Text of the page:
The Italian film industry has several master filmmakers who influenced other directors, producers, and screenwriters worldwide with their distinct themes, symbolism, and motivation from the World War II.
Here are ten of the must-see films by the Italian filmmakers which created a stir during their release;
Federico Fellini directed this 1963 drama film with Guido, portrayed by Marcello Mastroianni, as the representation of himself. The story revolved around the struggles of the protagonist as a director and a husband. The film won various awards including Best Foreign Language Film, Best Costume Design, Grand Prize at the 3rd Moscow International Film Festival, and seven recognitions from the Italian National Syndicate of Film Journalists.
Vittorio De Sica based his film on a novel with a similar title by Luigi Bartolini. Bicycle Thieves is an Italian film which represented the Golden Age of Italy in cinemas. The protagonist of the film looks for his stolen bike which he will use in hope to save his poverty-stricken family during the postwar period in Rome. The bicycle served as a symbol of stolen hope for the Italians during the difficulties and trials in World War II. Film critics considered Bicycle Thieves as “the greatest films of all time,” and it had received an Academy Honorary Award in the 1950s.
The Battle of Algiers
GilloPontecorvo directed the 1966 political-based film The Battle of Algiers which showed the struggles of Algerians during the French domination in the 1950s. Some scenes from the movie showed how cruelty occurred during the Algerian War — electrocution, blowtorching, and waterboarding. France banned this film for five years due to its political controversies but lifted it in 1971. Pontecorvo showed the independence of Algeria from France in the epilogue of the film.
The director, Dario Argento, based the film on an essay by Thomas de Quincey entitled Suspiria de Profundis (Sighs from the Depths). It is a 1977 supernatural horror film which received mixed receptions from film critics. Suzy Bannion, the lead character, discovered that her ballet school in Germany has evil and dark secrets after numerous disappearances and murders. The film is set to have a remake this 2018 with Dakota Johnson as Suzy.
La Dolce Vita
Another masterpiece from Federico Fellini is the 1960 drama film La Dolce Vita (The Good Life). He shot the film scenes in various settings where the main character, Marcello Rubini, a journalist portrayed by Marcello Mastroianni, looked for love and happiness in nightclubs, sidewalks, and parades on Via Veneto. The film won several awards including the Palme d’Or at the 1960 Cannes Film Festival and an Oscar for Best Costumes.
Federico Fellini has created several controversial and blockbuster films including La Strada, which translates to The Road. The development of the film had undergone various disputes from financial conflicts, casting problems, and unwanted delays. Furthermore, Fellini had also suffered from a nervous breakdown during the production of the film. These struggles paid off after film critics from the American Film Institute stated that it is “one of the most influential films ever made.”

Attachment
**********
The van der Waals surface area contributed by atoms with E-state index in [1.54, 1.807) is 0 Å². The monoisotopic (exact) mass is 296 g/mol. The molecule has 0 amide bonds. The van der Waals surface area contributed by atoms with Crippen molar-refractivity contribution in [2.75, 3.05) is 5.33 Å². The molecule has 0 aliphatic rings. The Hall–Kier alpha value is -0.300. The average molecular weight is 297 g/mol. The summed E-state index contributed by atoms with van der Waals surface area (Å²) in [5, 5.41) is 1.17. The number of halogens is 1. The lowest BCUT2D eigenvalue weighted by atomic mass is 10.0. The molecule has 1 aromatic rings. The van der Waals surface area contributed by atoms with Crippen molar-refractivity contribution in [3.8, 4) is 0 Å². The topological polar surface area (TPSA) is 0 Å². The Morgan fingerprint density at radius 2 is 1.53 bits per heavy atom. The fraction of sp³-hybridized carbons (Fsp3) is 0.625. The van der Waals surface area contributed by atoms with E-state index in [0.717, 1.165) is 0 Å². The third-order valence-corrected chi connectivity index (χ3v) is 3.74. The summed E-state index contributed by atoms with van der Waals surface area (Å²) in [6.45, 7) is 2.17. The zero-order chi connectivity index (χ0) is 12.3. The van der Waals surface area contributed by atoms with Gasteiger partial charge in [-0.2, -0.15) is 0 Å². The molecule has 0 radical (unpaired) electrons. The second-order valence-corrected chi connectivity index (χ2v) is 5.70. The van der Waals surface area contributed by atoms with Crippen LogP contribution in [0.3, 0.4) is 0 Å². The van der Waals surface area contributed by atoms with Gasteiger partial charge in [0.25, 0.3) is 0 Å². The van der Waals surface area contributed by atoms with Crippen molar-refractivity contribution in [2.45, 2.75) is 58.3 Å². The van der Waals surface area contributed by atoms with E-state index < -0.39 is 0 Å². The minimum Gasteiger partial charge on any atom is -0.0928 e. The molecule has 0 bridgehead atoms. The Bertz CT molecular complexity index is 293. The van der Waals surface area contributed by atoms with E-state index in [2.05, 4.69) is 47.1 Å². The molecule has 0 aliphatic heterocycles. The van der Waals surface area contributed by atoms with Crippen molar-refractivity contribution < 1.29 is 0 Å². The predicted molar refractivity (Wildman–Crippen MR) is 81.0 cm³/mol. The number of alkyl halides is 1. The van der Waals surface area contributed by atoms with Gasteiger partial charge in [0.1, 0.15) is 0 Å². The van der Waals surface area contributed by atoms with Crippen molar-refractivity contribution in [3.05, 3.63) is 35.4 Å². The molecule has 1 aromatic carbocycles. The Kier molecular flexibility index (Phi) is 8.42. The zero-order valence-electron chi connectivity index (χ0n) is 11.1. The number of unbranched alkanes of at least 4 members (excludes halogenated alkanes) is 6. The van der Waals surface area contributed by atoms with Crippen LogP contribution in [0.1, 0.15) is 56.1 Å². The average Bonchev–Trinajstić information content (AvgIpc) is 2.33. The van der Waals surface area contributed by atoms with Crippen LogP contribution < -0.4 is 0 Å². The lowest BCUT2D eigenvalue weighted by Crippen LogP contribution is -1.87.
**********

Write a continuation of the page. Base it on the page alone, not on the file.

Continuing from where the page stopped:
Rome, Open City
Roberto Rossellini revealed in his 1945 drama film the oppression of Rome during the Nazi occupation in 1944. The neorealist-political movie showed how a Partisan priest and a Communist leader struggled against Nazism during World War II. The film earned prestigious awards and nominations such as the Grand Prize in Cannes Film Festival and Best Original Screenplay on the 19th Academy Awards.
The first film in a Michaelangelo Antonioni trilogy which created noise in the 1960s due to its ironic portrayal of the bourgeois society. Anna, a Roman heiress, disappeared during her yacht trip to Sicily with his beau and friends. The flow of the story started with romance and ended up as suspense when they sought Anna. Several film festivals recognized L’Avventura including the Cannes Film festival in 1960 where they awarded the film the Jury Prize.
An underrated 1988 drama film by Giuseppe Tornatore drew attention after more than two decades. It is a narrative story of a filmmaker about a young boy and a film projectionist from Sicily, his home village. The film received several positive reviews from film critics, and it has won the Best Foreign Language Film at the 62nd Academy Awards.
Vittorio De Sica showcased his directing prowess and influence in the 1952 neorealist film. Umberto D. or Umberto Domenico Ferrari is an old, retired man who demands a raise in his pension since it is his only source of income. His landlady is evicting him from his rented apartment, and he has no one apart from his dog, Flike. However, De Sica has ensured that the viewers will not sympathize with Umberto due to his obnoxious, bourgeois attitude. This film has various nominations and awards including the Grand Prix and Best Foreign Film.